By Rosalyn Leban
Getting ready for a fellowship can be exciting, but it can also be stressful trying to budget on a limited stipend. Budgeting on a fellowship follows the same principles as budgeting normally, but there are some differences. The biggest is that, in many cases, you’ll be living in your host city or country for a short period of time. You may not have the support systems you’re used to. Your transportation needs may be different. For example, if you’re used to taking public transportation, that may not be an option; if you’re used to having a car, you may not be able to bring it.
There are many factors to consider when you’re planning a budget for your fellowship period, but these six points will get you on the right track.
1. Start planning early.
The unfortunate truth is that, depending on the amount of your stipend and where you’ll be living, you might need to supplement your stipend with savings or additional income, so budgeting on your stipend needs to start before your fellowship begins.
Research your new city to find out the average cost of housing, transportation, food, etc. and determine if your stipend will be enough to live off of. If it is not, do your best to save up in the months preceding your fellowship. Remember that the fellowship is temporary and that you’ll be gaining crucial experience. If it’s something you’re passionate about, it may be worth it to save up beforehand and live on a minimal stipend for a few months for the benefits it will bring in the future.
2. Figure out your total income per month.
Once you know how much your stipend will be, you’ll need to figure out how much you’ll receive per month. Some fellowships distribute stipends for more than one month at a time, so it’s important to know how much you can allocate for your expenses every month. That way, you won’t run out of money before the next time you get paid.
An important thing to note is that most fellowship stipends are taxable. However, unlike with a regular job, your income won’t be withheld to account for those taxes. There are exceptions to this – if your fellowship is a scholarship used for qualifying educational expenses, for example – but it’s an important consideration when you’re calculating the money you’ll be able to use for expenses. Ideally, you should try to calculate estimated tax and pay quarterly. If not, you’ll get hit with a big bill at the end of the year and you may be fined.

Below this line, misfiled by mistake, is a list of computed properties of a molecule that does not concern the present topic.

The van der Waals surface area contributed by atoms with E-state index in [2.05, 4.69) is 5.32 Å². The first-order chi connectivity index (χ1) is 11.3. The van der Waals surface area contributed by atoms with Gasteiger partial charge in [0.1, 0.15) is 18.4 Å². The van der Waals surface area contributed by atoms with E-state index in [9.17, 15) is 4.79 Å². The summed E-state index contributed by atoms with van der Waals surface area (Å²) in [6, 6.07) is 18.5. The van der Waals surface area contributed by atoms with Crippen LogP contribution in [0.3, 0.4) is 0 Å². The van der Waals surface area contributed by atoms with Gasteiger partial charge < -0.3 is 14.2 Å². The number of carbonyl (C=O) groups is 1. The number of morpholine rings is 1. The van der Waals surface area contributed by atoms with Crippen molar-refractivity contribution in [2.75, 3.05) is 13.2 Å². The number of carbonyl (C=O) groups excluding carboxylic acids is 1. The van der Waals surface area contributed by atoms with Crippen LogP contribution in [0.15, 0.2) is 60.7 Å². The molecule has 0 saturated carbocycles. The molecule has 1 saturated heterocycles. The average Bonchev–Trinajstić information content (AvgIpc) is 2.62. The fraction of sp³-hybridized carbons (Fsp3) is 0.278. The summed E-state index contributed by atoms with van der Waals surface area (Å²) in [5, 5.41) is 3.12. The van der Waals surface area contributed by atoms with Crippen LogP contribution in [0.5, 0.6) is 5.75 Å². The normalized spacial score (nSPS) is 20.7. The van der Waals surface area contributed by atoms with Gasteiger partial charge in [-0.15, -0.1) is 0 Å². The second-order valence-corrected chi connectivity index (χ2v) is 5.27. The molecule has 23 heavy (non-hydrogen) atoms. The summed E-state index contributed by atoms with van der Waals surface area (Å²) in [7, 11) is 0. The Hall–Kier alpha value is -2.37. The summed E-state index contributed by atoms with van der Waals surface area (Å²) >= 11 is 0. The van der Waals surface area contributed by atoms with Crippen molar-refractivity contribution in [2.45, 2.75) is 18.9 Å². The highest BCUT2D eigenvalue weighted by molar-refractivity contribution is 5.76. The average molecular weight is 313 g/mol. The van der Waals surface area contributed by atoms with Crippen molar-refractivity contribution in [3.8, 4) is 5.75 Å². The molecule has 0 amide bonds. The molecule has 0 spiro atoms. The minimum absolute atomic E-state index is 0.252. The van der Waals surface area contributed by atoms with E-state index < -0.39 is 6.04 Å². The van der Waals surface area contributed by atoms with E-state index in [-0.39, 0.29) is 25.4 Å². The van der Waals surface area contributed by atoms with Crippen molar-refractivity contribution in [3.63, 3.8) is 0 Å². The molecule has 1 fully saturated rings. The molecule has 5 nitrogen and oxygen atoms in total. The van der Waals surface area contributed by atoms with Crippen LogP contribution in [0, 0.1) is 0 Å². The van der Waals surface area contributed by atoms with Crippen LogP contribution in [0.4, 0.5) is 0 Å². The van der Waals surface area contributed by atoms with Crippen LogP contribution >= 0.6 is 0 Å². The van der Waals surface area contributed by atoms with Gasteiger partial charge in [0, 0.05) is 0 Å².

So, to calculate your monthly income, take your total stipend and subtract the estimated taxes you’ll owe based on your income for that tax year. Then, divide your stipend by the number of months your fellowship lasts.
3. Supplement your income.
If your fellowship allows it and you need it, consider taking on a part-time job to supplement your stipend. Many fellows abroad teach English in their off-hours. I know some U.S.-based fellows who work service industry jobs on the weekends to make ends meet. This is sustainable for them because the fellowship is for a limited time and revolves around their passion!
However, be careful about getting a second job. Fulbright fellowships, for example, may be reduced if the committee is made aware of your having a second job. Check with your fellowship administrators to see if your fellowship allows you to supplement your income with outside work.
4. Look for low-cost housing.
If your fellowship doesn’t include housing, rent can eat up much of your stipend. Finding affordable housing is crucial. Living with roommates, your family, or a host family and living further out can be cost-saving ways to make the most of your housing budget.
If you’re completing a fellowship in another country, a host family can be a cost-effective way to be immersed in language and culture! Even if you’re not, consider reaching out to alumni of your college to see if anyone can host you for all or part of your fellowship.
Another effective option can be living in a less convenient location. If you choose to do so, make sure to take transportation into consideration. Living further out can mean less access to public transit and more money spent on taxis or gas. Make sure to research different areas in your city to see what your best options are. If you’ll be abroad, consider reaching out to the embassy or consulate in your area.
5. Take advantage of social programs, if you need them.
Many fellowships based in the US (for example, AmeriCorps) advise their participants on how to sign up for SNAP benefits (or food stamps) and other essential social programs. If you’re living on a limited income, it’s important to take advantage of these programs to ensure you’re getting the healthcare you need and eating enough. Talk to your fellowship administrators to see if your fellowship can help.
6. Don’t forget to have fun!
Just because you don’t have much disposable income doesn’t mean you can’t take advantage of fun things in your host city! If you’re living in an expensive area on a limited stipend, make sure you’re tuned in to free and low-cost activities like free museum days and events in the parks. Buying local produce is a great way to save money and you’ll also get to experience the culture of your host region!
If you’re abroad, careful budgeting can make a big difference when it comes to getting the most out of your fellowship experience. There are many budget-friendly ways to get to know your host city or region and make the most out of your fellowship! Just remember that when you’re following a strict budget, you’re doing so in order to use that money to have a little fun.
Rosalyn Leban is an alumna of the 2018 Fulbright U.S. Student Research Program in Guatemala, the 2018 Davis Projects for Peace Fellowship in Nicaragua, and the 2017 Critical Language Scholarship in China. She graduated from Mount Holyoke College in 2018 and currently works as an immigration paralegal.
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